Pouting Prophet

Wednesday's Word

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Pouting Prophet

When was the last time you pouted?

We've all experienced little children pouting when they don't get their favorite popsicle or when they're told to go to bed. Why do they pout? Because they didn't get what they want, when they wanted it, and in the manner in which they wanted it.

When little children pout, we often justify it - "they're only little and don't understand." At minimum, we tolerate their pouting, and sometimes we even call it cute. But kids aren't the only ones who pout; in fact, you pout regularly. Even prophets of God have been known to pout!

Jonah, of course, is our pouting prophet. He pouts when Nineveh isn't judged (4:3) and again when the weather isn't ideal (4:8). This messenger of God, even after witnessing tens of thousands of salvations, still finds a reason to pout.

What can we learn from Jonah? Here it is: our hearts are fickle.

We find happiness and comfort in the most insignificant of things. Just like Jonah's joy was a result of a cool breeze and some shade (4:6), we find joy in an air-conditioned home and a widescreen television. Just like Jonah was angered when the sun beat down on his head, we are angered when our comfort is invaded and compromised.

Instead of living for the magnificent Kingdom of God and participating in the eternal opportunities that the Lord sends our way, we're quick to live for ourselves and pout when we don't get our way. How sad!

As I conclude this series on Jonah, I've been reminded again how similar I am to the pouting prophet. I wish I could look in the mirror and see myself as the anti-Jonah, but regrettably, there are many more commonalities than I would like to admit. How about you?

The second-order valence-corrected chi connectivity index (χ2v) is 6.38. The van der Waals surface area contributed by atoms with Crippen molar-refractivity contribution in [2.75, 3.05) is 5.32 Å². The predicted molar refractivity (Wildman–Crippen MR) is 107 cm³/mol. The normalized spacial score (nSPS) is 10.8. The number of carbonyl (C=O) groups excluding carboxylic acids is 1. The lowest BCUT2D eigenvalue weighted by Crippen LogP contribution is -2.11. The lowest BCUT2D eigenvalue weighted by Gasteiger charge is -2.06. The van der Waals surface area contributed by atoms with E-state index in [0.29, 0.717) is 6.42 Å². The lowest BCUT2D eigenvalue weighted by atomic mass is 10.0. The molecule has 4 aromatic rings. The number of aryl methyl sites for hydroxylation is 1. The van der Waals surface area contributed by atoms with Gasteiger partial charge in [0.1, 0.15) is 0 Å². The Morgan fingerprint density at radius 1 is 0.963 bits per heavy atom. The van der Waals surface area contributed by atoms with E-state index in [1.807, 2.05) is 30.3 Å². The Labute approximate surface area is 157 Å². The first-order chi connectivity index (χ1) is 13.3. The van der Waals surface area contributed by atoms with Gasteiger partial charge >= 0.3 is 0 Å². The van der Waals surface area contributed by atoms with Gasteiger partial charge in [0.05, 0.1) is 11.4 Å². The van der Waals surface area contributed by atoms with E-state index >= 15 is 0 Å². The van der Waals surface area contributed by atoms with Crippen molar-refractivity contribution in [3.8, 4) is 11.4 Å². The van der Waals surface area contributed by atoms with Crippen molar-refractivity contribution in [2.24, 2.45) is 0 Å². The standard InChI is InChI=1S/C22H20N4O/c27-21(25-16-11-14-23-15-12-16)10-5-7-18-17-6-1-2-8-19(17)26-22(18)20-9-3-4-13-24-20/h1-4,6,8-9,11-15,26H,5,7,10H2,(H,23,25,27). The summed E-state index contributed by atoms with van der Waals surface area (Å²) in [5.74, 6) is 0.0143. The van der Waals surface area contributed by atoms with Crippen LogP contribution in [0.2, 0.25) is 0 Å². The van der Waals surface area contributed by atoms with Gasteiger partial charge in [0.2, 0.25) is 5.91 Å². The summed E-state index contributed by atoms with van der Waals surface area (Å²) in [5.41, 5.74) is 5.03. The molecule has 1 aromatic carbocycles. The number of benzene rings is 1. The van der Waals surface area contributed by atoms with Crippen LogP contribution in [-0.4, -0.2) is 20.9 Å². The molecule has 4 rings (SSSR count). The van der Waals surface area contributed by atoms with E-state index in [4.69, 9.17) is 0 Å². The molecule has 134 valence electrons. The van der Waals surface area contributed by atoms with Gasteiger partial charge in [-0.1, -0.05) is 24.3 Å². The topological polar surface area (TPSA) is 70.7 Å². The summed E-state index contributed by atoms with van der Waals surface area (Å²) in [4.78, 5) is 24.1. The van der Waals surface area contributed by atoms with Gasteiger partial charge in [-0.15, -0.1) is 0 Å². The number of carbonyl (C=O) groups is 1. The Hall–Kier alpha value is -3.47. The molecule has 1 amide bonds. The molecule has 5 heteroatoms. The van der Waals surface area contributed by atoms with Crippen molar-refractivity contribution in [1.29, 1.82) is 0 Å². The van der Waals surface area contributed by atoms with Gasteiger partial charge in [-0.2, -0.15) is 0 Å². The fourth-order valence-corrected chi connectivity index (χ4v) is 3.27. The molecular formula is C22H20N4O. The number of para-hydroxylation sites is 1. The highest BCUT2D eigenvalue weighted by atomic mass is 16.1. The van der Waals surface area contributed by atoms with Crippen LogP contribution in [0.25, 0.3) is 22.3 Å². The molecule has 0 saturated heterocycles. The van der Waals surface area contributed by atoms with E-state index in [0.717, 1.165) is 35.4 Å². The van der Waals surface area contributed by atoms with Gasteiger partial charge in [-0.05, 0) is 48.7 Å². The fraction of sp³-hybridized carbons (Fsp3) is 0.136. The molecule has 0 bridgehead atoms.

But more than that, I've been reminded again how patient God was with Jonah. Look at how many times, even in chapter 4, God speaks patiently to his pouting prophet. He doesn't wipe him off the face of the earth; he doesn't revoke his prophet status. He counsels him with patience and love.

Yes, you and I are more like Jonah than unlike him, but God is more patient with us than we realize. This book of the Bible wasn't written as much to reveal our weaknesses as it was written to reveal God's character. The book of Jonah itself is evidence of that; God is giving us grace through this story!

Take advantage of that grace and learn the lessons he would have for you from the life of Jonah. But when you stumble just like Jonah did, remember that God will not give up on you, just as he never gave up on Jonah, the pouting prophet.

God bless

Paul David Tripp

Reflection Questions

  1. Compare your pouting to the pouting of a young child. How is it similar?
  2. Where do you find comfort and happiness? What happens when that comfort is taken away?
  3. How can you find comfort in the Person and work of Jesus Christ?
  4. What eternal opportunities did God place in your path this past week? If you didn't take full advantage, what can you do when they come again?
Posted by Benjamin Fallon at 6:00 AM
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